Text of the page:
Thursday, May 31, 2012

Cuts, Cuts, Cuts!

I had some ideas for budget reforms.  What do you think?
  • End all wars and military operations in the Middle East, Asia (Korea, Japan, etc), Europe (Germany, France, Poland, Italy, etc), Africa, and South America. Permanently shutter all bases in same countries - return equipment to the USL48, and sell bases to those countries. Cancel all contracts for new weapons programs. Replace them with maintenance programs for existing equipment. (Save $500-600B+/yr)
  • End all foreign aid. (Save $50-60B/yr)
  • End all energy, agriculture (sugar, corn, etc), military-industrial, prison-industrial and big-pharma subsidies. (Save $37-40B/yr)
  • Abolish the TSA, FDA, ATF, DEA, EPA, FCC, FTC, DOE (edu), HUD, FHA, Fannie and Freddie and all rules and regulations created by those departments or by the executive branch in the name of those departments. (Save $190.5-200B/yr)
  • Abolish the US Postal service - or spin it off completely. No subsidies. (Save $12-15B/yr)
  • End the drug war. (Save $15-20B/yr)
  • Leave the UN and NATO. (Save $0.5-1B/yr)
  • All other department budgets frozen - all increases cancelled, all federal wage hikes cancelled.
That's $805-931B in cuts right there. Now if the decrease in regulations encourages businesses to start up or expand, then the economy may pick up and federal revenues could go past the highs of 2007, maybe to $2.7 or $2.8 trillion. That is a lot of money, but even with that and all of the cuts, we'd still be something like $200B in the hole every year.

Can we do better than that?  Well I have another idea.  The federal government employs 2.1 million civilian workers.1 Total wages and benefits paid to executive branch civilians amounted to $236 billion in 2011.2  Thus the average annual compensation for a federal employee is $112,381.  Let's knock that down to the median US household income of $50,000,3 and eliminate all benefits (no healthcare, no retirement).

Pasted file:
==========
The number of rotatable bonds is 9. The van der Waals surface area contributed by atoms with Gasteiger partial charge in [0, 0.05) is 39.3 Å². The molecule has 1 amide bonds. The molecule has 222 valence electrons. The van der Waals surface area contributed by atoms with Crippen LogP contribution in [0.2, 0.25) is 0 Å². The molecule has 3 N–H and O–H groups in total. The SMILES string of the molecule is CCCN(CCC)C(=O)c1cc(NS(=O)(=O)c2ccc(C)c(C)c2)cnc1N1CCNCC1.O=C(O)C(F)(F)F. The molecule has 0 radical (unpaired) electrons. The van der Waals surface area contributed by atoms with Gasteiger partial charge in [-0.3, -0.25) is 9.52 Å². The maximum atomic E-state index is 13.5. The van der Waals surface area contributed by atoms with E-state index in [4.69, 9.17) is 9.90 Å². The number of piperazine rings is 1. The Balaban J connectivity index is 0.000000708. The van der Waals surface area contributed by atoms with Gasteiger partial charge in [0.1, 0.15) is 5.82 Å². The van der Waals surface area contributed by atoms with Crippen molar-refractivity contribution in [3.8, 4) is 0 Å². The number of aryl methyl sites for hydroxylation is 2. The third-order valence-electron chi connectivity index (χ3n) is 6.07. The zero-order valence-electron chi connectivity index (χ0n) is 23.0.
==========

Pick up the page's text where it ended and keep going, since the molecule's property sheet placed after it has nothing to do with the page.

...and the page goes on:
That comes out to about $130B, but since I've already cut 21 percent of the government above, let's reduce these savings by 21 percent to account for that.  This knocks a further $103B off of our annual deficit, and should heavily reduce the number of career politicians and bureaucrats too.

Cutting $908-$1034 out of the budget, our deficit could go down to around $100B.  Not a bad start!


  1. Budget of the U.S. Government, Fiscal Year 2012, Analytical Perspectives (Washington: Government Printing Office, 2011), p. 110. Excludes the U.S. Postal Service
  2. Budget of the U.S. Government, Fiscal Year 2012, Analytical Perspectives (Washington: Government Printing Office, 2011), p. 112. Excludes the U.S. Postal Service.
  3. 691 - Money Income of Households--Median Income by Race and Hispanic Origin in Current and Constant (2009) Dollars
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  1. Got an even better idea: eliminate all but three departments (Defense, State, and a catch all third department to be created). That saves over a trillion dollars!

  2. Thanks for the reply TP. I believe most of our departments could be cut, as you are suggesting, however I suspect any savings seen would quickly be lost by a new "catch-all" department. Politicians would be great at throwing softballs into such a thing.

    It's hard to believe there is nearly $3 trillion more in spending than what I have already listed! About a quarter of that appears to be pension payments. We should do away with pensions for new hires, (might save as much as $70B/year if IBM's example carries), and negotiate reduced payments to existing pensioners before the program flat out fails, after all it is just another impossible pipe dream. If we could save 20% on negotiations that would be another $185 billion.

    That brings us up to between $1045 and $1161 billions in savings. :)